On this day in Tudor history, 11 February 1531, the ecclesiastical assembly known as convocation granted King Henry VIII the title of "singular protector, supreme lord, and even, so far as the law of Christ allows, supreme head of the English church and clergy".
The person responsible for persuading convocation to grant the king this title was Anne Boleyn's brother, George Boleyn, Lord Rochford. It was a big responsibility for the young diplomat and courtier.
Find out more about what happened in today's talk.
Also on this day in Tudor history, 11th February 1466, Elizabeth of York, wife of King Henry VII, was born. She also died on this day in history, 11th February 1503. Find out more in last year's video
Also on this day in history:
- 1542 – The bill of attainder against Jane Boleyn, Lady Rochford, and Queen Catherine Howard received royal assent. According to this bill, the two women were guilty of treason and could be punished without there being any need for a trial.
On this day in Tudor history, 11 February 1531, the ecclesiastical assembly known as convocation granted King Henry VIII the title of “singular protector, supreme lord, and even, so far as the law of Christ allows, supreme head of the English church and clergy”.
This was during the King’s Great Matter, Henry VIII’s quest for an annulment of his marriage to Catherine of Aragon so that he could marry his sweetheart, Anne Boleyn. The king had come to believe that as a ruler and God’s anointed king, he was answerable only to God, and not to the pope.
Anne Boleyn’s brother, George Boleyn, Lord Rochford, played a prominent role in persuading convocation of the scriptural case for the king’s supremacy, and I’d like to share an excerpt from George Boleyn: Tudor Poet, Courtier and Diplomat, a book I co-wrote with my dear friend, Clare Cherry, to explain a bit more about this.
“The Convocations of Canterbury and York were the English Church’s legislative body which, like Parliament, was made up of two houses: the upper house of bishops and the lower house of general clergy. The Convocation of Canterbury ran at the same time as Parliament, and the King’s articles were introduced to them on 7 February 1531, following which Convocation met on five consecutive days between 7 and 11 February.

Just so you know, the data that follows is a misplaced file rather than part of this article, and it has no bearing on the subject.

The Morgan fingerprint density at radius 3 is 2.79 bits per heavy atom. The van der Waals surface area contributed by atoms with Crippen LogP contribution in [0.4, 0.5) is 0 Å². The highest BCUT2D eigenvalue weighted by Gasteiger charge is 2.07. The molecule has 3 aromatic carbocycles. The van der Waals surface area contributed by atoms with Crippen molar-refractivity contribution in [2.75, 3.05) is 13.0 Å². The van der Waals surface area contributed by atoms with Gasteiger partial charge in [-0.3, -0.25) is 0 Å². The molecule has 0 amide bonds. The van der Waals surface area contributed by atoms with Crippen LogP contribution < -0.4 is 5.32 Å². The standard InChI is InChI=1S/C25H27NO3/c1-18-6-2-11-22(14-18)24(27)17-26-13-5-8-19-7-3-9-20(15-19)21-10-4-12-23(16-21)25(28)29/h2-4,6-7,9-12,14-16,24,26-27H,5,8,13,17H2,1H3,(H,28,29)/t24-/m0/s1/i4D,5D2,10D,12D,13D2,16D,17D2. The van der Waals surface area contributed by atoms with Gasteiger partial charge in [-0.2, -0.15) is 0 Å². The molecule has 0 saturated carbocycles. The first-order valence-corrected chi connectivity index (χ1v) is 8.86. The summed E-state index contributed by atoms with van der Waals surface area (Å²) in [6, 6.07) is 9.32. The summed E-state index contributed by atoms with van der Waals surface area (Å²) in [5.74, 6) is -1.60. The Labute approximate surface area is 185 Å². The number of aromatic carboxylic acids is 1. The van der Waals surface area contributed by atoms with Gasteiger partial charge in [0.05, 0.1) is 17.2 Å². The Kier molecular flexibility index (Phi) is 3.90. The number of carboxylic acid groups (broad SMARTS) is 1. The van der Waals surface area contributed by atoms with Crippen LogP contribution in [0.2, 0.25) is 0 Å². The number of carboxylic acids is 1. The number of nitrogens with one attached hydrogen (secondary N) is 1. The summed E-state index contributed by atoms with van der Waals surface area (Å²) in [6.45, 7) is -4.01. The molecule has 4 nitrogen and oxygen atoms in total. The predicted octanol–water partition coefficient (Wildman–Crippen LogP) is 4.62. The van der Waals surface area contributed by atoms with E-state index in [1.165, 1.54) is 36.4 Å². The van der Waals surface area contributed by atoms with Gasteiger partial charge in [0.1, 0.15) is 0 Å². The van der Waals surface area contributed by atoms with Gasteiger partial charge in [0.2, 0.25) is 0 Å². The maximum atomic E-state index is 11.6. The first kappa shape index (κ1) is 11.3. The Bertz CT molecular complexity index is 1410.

George Boleyn, by now a member of the Privy Council, was chosen by Henry to express his growing anti-papal sentiments and Parliament’s arguments in favour of supremacy. He was sent to Convocation on the afternoon of Friday 10 February and delivered various tracts, one of which still survives today. George announced to the legislative body that the King’s ‘supreme authority grounded on God’s word ought in no case to be restrained by any frustrate decrees of popish laws or void prescripts of human traditions, but that he may both order and minister, yea and also execute, the office of spiritual administration in the church whereof he is head’.
Convocation did not want to deal with this 26 year-old envoy, they wanted to deal directly with the King but when they sent members of the lower house to see the King, they were turned away and instructed to deal with George. Henry, ever the coward, was happy to use the inexperienced young man as a buffer between himself and Convocation, and this was no doubt to the extreme satisfaction of the Boleyns. The position in which Henry was happy to put George can have done nothing to temper the young man’s pride, and it is hard to imagine that Thomas Boleyn was unmoved by his son’s extraordinary prominence at such tender years.
Convocation initially balked at the idea of recognising Henry as head of the church, and eventually a suggestion was made, either by Cromwell, Thomas Audley or even George Boleyn himself, to qualify the demand with the words ‘as far as the law of Christ allows’. The following day, upon hearing the King’s agreement to the limitation clause, the clergy agreed the amended wording, thereby accepting royal demands to recognise Henry as ‘Head of the Church of England, as far as the law of Christ allows’. Although this was a victory for the Boleyns and their supporters, verbal acceptance by the clergy and actual compliance were two different matters, and any act of Convocation had to be agreed on by Parliament to be enforced.”
In November 1534, the Act of Supremacy was passed, declaring “Albeit the King’s Majesty justly and rightfully is & oweth to be supreme head of the Church of England and so is recognised by the Clergy of the Realm in their convocations.” On 15th January 1535, in the presence of Sir Thomas Audley, Lord Chancellor; Thomas Howard, Duke of Norfolkand treasurer of England; Thomas Boleyn, Earl of Wiltshire and keeper of the Privy Seal, and Thomas Cromwell, chief secretary, Henry VIII proclaimed that he was now Supreme Head of the Church of England. The Act of Supremacy came into force in February 1535. With the act came the Oath of Supremacy which the nobility and anyone taking public or church office in England were required to take. Some people, like the Carthusian monks of London Charterhouse and Sir Thomas More, refused to sign the oath, believing that only Christ could be head of the church, and they ended up being executed as traitors.
Today, Queen Elizabeth II is the Supreme Governor of the Church of England, a title which Elizabeth I chose to use rather than supreme head.